“We hold these truths to be self-evident, that all men are created equal . . . ” (Declaration of Independence)  In our country this is a given, but what does this mean?  Because clearly all people are not created equal.  Some are born with physical handicaps or deformities or genetic diseases.  Some are born into poverty, some into wealth.  Some possess great musical or athletic or intellectual abilities. It doesn’t appear that we are all equal in any sense of the word.  But there is one way, there is one place in which we are all equal in this country.  We are all equal under the law, we are all equal in a courtroom.  Lady Justice wears a blindfold signifying the law’s impartiality to all.  Justice is and should be blind; blind to wealth, power, race, fame, religion- to everything.  We all look the same to Lady Justice.  We are all equal under the law.

Lady Justice holds scales in her hand.  What is she trying to balance?  I think she is balancing justice for the victim with justice for the accused. Both deserve justice under the law.  Can both receive justice simultaneously?  Or is justice for one injustice for the other?  As the twelve of us (jurors) deliberated the case before us, I pondered these issues.  (deliberated is such a perfect word to describe the actions a jury must take, we must be deliberate, that is to say we must be thoughtful, careful, take our time because someone’s “liberty” is at stake.  That is the reason we deliberate)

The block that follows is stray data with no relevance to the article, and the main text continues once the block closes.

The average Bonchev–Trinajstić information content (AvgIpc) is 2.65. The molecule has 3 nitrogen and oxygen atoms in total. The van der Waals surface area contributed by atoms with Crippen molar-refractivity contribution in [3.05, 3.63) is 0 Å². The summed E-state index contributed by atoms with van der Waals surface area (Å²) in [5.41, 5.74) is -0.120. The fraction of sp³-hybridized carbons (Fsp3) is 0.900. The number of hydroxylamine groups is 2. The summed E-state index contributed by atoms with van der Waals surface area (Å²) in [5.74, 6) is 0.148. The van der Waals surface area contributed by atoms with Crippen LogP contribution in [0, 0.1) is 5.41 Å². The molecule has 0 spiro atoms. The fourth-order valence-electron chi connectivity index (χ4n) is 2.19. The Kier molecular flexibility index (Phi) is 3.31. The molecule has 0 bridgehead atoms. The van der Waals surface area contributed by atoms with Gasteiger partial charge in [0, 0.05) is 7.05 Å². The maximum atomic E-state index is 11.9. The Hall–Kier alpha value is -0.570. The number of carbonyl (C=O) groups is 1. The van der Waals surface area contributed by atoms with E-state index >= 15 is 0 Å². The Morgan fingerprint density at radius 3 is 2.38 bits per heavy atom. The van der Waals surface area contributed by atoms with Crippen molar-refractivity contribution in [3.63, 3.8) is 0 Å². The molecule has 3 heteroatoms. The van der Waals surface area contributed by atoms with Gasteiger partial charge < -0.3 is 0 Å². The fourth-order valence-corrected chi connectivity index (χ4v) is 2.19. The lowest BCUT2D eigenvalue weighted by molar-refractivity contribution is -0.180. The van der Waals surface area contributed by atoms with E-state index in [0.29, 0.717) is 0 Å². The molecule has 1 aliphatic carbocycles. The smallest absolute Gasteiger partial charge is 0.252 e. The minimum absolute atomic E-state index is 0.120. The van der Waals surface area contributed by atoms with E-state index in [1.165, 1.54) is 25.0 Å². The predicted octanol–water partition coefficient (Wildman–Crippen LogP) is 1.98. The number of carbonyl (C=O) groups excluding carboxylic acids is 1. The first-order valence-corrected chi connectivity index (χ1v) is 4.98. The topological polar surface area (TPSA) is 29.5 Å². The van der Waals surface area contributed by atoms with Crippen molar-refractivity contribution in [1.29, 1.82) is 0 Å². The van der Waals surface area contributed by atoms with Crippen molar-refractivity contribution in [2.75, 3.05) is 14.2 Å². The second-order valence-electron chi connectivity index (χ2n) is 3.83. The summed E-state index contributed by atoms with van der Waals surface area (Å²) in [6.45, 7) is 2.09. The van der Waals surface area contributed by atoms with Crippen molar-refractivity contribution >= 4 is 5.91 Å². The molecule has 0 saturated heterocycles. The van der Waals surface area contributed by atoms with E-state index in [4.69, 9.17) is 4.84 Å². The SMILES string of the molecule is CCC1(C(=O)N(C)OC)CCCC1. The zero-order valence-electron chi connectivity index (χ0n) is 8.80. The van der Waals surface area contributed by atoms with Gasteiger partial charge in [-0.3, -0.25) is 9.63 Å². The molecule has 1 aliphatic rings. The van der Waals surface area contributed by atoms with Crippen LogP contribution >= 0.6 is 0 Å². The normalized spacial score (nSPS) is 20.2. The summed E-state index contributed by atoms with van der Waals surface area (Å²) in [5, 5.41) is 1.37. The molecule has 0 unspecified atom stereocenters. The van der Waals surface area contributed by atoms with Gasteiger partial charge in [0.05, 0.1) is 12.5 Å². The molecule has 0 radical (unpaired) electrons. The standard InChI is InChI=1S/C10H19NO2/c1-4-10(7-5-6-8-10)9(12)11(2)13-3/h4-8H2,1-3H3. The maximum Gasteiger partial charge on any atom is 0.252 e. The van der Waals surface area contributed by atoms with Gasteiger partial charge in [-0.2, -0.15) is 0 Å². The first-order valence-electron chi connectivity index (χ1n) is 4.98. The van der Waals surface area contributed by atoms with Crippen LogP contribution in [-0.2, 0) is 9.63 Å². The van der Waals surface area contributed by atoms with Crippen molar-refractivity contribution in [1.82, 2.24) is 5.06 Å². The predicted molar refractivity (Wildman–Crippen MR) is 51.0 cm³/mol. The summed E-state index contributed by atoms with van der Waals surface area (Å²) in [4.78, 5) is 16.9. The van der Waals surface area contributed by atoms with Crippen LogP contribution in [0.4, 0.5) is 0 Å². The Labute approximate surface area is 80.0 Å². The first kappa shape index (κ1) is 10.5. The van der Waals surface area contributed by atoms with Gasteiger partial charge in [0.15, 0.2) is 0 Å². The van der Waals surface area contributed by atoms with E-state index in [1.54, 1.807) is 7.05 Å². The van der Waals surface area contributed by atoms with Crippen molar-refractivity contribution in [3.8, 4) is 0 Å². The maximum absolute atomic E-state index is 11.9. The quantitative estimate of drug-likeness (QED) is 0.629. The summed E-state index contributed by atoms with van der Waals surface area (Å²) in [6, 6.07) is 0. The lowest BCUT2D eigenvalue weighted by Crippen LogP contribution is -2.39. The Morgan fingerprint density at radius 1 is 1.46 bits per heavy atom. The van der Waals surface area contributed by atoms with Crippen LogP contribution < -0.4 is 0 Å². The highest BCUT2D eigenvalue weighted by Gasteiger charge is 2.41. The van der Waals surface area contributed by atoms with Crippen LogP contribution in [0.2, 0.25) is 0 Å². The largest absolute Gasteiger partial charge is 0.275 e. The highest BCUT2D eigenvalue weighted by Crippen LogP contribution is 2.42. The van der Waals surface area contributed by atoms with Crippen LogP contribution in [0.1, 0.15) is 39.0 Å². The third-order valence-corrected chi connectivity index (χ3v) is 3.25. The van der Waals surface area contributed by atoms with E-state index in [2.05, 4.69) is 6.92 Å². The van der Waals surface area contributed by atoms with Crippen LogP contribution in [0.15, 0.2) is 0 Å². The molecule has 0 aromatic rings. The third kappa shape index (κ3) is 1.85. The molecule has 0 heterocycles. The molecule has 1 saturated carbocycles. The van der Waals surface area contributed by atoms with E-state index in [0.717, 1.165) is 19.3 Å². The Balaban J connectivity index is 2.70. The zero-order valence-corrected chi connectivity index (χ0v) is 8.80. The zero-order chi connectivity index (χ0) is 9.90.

But there is a weak link in the chain.  Or better said, the foundation on which everything rests is in jeopardy. That foundation is truth.  You see, without truth there can be no justice.  And without justice there can be no mercy.  But it all starts with the truth.  Deciding a defendant’s guilt or innocence is a daunting task. However, decisions based on the truth are always going to be better decisions than those decisions we make based on lies, deception, misrepresentation or omission of relevant, important information.  In other words, if we as jurors are not given the truth, the whole truth; how can we be expected to arrive at a just conclusion?